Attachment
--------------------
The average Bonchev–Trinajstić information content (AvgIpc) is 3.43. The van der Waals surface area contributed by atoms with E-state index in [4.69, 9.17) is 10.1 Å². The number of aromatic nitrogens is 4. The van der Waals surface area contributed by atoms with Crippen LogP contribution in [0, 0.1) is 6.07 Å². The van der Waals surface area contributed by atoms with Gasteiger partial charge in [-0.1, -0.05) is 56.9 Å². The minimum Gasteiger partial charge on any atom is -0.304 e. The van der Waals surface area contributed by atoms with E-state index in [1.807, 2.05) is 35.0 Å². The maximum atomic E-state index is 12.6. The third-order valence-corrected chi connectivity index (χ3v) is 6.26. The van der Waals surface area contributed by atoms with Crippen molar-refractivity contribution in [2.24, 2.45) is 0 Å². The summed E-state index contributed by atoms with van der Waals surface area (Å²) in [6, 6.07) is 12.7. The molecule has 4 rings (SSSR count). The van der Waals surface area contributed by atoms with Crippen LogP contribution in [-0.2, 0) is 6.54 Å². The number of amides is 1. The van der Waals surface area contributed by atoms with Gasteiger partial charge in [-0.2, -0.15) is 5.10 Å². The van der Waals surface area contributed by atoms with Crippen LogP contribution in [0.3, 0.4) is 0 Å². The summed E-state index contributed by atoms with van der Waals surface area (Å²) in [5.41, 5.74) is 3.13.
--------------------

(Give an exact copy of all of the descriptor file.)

The average Bonchev–Trinajstić information content (AvgIpc) is 3.43. The van der Waals surface area contributed by atoms with E-state index in [4.69, 9.17) is 10.1 Å². The number of aromatic nitrogens is 4. The van der Waals surface area contributed by atoms with Crippen LogP contribution in [0, 0.1) is 6.07 Å². The van der Waals surface area contributed by atoms with Gasteiger partial charge in [-0.1, -0.05) is 56.9 Å². The minimum Gasteiger partial charge on any atom is -0.304 e. The van der Waals surface area contributed by atoms with E-state index in [1.807, 2.05) is 35.0 Å². The maximum atomic E-state index is 12.6. The third-order valence-corrected chi connectivity index (χ3v) is 6.26. The van der Waals surface area contributed by atoms with Crippen molar-refractivity contribution in [2.24, 2.45) is 0 Å². The summed E-state index contributed by atoms with van der Waals surface area (Å²) in [6, 6.07) is 12.7. The molecule has 4 rings (SSSR count). The van der Waals surface area contributed by atoms with Crippen LogP contribution in [-0.2, 0) is 6.54 Å². The number of amides is 1. The van der Waals surface area contributed by atoms with Gasteiger partial charge in [-0.2, -0.15) is 5.10 Å². The van der Waals surface area contributed by atoms with Crippen LogP contribution in [0.3, 0.4) is 0 Å². The summed E-state index contributed by atoms with van der Waals surface area (Å²) in [5.41, 5.74) is 3.13.